As with any RPG/adventure, saving your game on a regular basis is a necessity. You never know when you're going to stumble across a host of RAM soldiers, or a fleet of battle cruisers. The manual details all the baddies you'll come across, and is vital reading if you wish to know when to draw lasers - or when to run.

The manual also contains around 70 log entries - and in certain parts of the game you'll be instructed to read an entry, which can provide useful information. Try to resist the temptation to 'cheat' by reading ahead - this will only ruin the game.

The graphics are of high quality throughout the game, and although not stunning, they add a great deal to the atmosphere. The sound too, is laudable, and the two manuals are clear and well presented. You can even choose the sprites used in the combat sequences, moulding the party into the way you imagine them to be.

Overall this game oozes quality and the time spent on it is evident. The sheer size of the game, with all its different locations and options, will keep you playing - just to explore the worlds and space stations. This, coupled with the care taken over graphics and sound, makes for another winner from SSI. There's no chance of you treating this game like a doddle. Can you battle your way through and eventually team up with Buck himself?


Buck Rogers first appeared in August, 1928, as a comic strip in the science-fiction magazine Amazing Stories. His popularity lead to the character being syndicated in various US newspapers in 1929, and Buck soon became a national (and later, an international) institution. The strip was written by John Flint Dille and Philip Nowlan, and drawn by Dick Calkins, whose imagination had millions of Americans avidly following the adventures of the hero and his rocket.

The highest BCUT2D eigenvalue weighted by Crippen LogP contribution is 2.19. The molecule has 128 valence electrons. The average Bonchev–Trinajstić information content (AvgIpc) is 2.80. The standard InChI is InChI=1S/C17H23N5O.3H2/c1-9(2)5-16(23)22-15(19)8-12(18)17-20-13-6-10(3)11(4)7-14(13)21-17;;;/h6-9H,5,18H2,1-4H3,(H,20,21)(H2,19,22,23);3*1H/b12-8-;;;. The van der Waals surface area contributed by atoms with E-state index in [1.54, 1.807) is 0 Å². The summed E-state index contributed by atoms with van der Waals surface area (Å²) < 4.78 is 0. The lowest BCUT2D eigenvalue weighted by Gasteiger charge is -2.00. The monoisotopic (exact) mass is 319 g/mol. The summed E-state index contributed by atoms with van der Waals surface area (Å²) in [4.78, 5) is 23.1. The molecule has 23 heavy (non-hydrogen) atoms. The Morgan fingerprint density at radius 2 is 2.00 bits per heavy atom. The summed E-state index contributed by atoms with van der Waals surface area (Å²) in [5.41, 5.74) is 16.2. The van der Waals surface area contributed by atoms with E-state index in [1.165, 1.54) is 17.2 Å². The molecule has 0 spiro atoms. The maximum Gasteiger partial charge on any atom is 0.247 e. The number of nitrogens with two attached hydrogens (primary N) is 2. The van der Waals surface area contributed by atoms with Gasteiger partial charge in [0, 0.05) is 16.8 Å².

His popularity has not decreased - indeed, a television series of his adventures was fashionable in the early Eighties despite dull plots and the addition of an annoying robot called Tweeky. The gyrojet guns, space elevators, and truth gauges featured in the original strip have proved eternally endearing - heroes, it seems, don't go out of style...


This RPG puts you in control of a group of NEO recruits, eager to defend their new-found freedom. Loosely based on the AD&D system, each character has a particular profession, whether it be warrior, medic, engineer, rocket jock, or rogue (a thief-like occupation).

Characters are 'built' by allotting points to the specific abilities of each character class. But there'll be a trade off: a character who excels at demolition may be hopeless at first aid, for example.